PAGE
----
Lexicon


 
My discourse proceeds, in the following way: each term is sustained only in its topological relation with the others, and the subject of the cogito is treated in exactly the same way.
 
Jacques Lacan (LX:100)


LX:94 | That We Call Deliberation

When in the mind of man appetites and aversions, hopes and fears, concerning one and the same thing arise alternately, and diverse good and evil consequences of the doing or omitting the thing propounded come successively into our thoughts, so that sometimes we have an appetite to it, sometimes an aversion from it, sometimes hope to be able to do it, sometimes despair or fear to attempt it, the whole sum of desires, aversions, hopes and fears, continued till the thing be either done or thought impossible, is that we call Deliberation. (33)


Source

Hobbes, Thomas. Leviathan.  Ed. Edwin Curley.  Hackett Publishing Company, Inc. 1994.  


Notes

My decision to add this entry was based on, in part, a consideration of the difference between what is called deliberation and what is called thinking:

Thinking is not so much an act as a way of living or dwelling - as we in America would put it, a way of life.  It is a remembering who we are as human beings and where we belong.  It is a gathering and focusing of our whole selves on what lies before us and taking to heart and mind these particular things before us in order to discover in them their essential nature and truth.i

If "the most thought-provoking thing about our thought-provoking age" is "that we are still not thinking," it has always been thus since the early Greeks.  As he [Heidegger] makes clear in this volume [What Is Called Thinking], Heidegger is neither pessimistic nor optimistic about the times in which we live.  It is only that the nature of our technological age requires thinking more than earlier ages, for modern man conceives himself prepared to take dominion over the earth and his capacities for good and ill are vastly augmented.ii

While related, deliberation and thinking are not the same nor do they necessarily occur simultaneously or, for that matter, at all. 

More about learning how to think at Aretaic.

Leviathan is one of my favorite reads and, for what it's worth, I prefer the Edwin Curly edition.  His introduction is thorough and insightful as are his notes found throughout the text.  If you want to read Leviathan, this edition is worth considering.  Plus the size is nice at 8.5 x 5.5 inches - feels good in the hand, familiar.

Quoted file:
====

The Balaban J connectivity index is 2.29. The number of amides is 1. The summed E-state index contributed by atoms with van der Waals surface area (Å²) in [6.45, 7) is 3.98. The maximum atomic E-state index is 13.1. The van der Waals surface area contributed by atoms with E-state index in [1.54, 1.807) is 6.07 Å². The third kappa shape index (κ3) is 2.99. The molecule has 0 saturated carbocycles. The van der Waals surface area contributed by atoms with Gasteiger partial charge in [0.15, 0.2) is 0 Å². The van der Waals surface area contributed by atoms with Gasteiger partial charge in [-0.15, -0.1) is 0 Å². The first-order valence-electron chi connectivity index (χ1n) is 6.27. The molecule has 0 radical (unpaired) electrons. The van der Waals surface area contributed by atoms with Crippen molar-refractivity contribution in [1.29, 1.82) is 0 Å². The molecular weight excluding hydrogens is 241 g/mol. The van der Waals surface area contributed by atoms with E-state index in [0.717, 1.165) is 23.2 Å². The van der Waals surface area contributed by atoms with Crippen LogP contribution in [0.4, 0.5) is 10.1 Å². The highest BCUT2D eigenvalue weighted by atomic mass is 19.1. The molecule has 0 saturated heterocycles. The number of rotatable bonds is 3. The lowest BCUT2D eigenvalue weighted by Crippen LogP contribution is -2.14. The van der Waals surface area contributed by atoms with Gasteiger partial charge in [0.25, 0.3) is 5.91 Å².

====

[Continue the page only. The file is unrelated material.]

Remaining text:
i Heidegger, Martin. What Is Called Thinking. Trans. J. Glenn Gray.  Harper Perennial, 2004. xi.

ii ibid. ix.

LX:93 | Like Feeling at Home

You ask about the effects of my work on others. If I may wax ironical, that is a masculine question. Men always want to be terribly influential, but I see that as somewhat external. Do I imagine myself being influential? No. I want to understand. And if others understand - in the same sense that I have understood - that gives me a sense of satisfaction, like feeling at home. (6)


Source

Hannah Arendt: The Last Interview and Other Conversations.  Brooklyn: Mellville House Publishing, 2013.


See Also

Lexicon Entries

 

Works and Days

 

Documents

 


Notes

This selection is from the interview "What Remains? The Language Remains": A Conversation with Günter Gaus.  Zur Person, ZDF TV, Germany - October 28, 1964.  Translation by Joan Stambaugh.

See About


LX:92 | Introduces Presence, Hollows Out Absence

There is only one resistance, the resistance of the analyst. The analyst resists when he doesn’t understand what he is dealing with. He doesn’t understand what he is dealing with when he thinks that interpreting is showing the subject that what he desires is this particular sexual object. He’s mistaken. What he here takes to be the objective is just a pure and simple abstraction. he’s the one who’s in a state of inertia and of resistance.

In contrast, what’s important is to teach the subject to name, to articulate, to bring this desire into existence, this desire which, quite literally, is on this side of existence, which is why it insists. If desire doesn’t dare to speak its name, it’s because the subject hasn’t yet caused this name to come forth.

That the subject should come to recognise and to name his desire, that is the efficacious action of analysis. But it isn’t a question of recognising something which would be entirely given, ready to be coapted. In naming it, the subject creates, brings forth, a new presence in the world. He introduces presence as such, and by the same token, hollows out absence as such. It is only at this level that one can conceive of the action of interpretation. (228-9)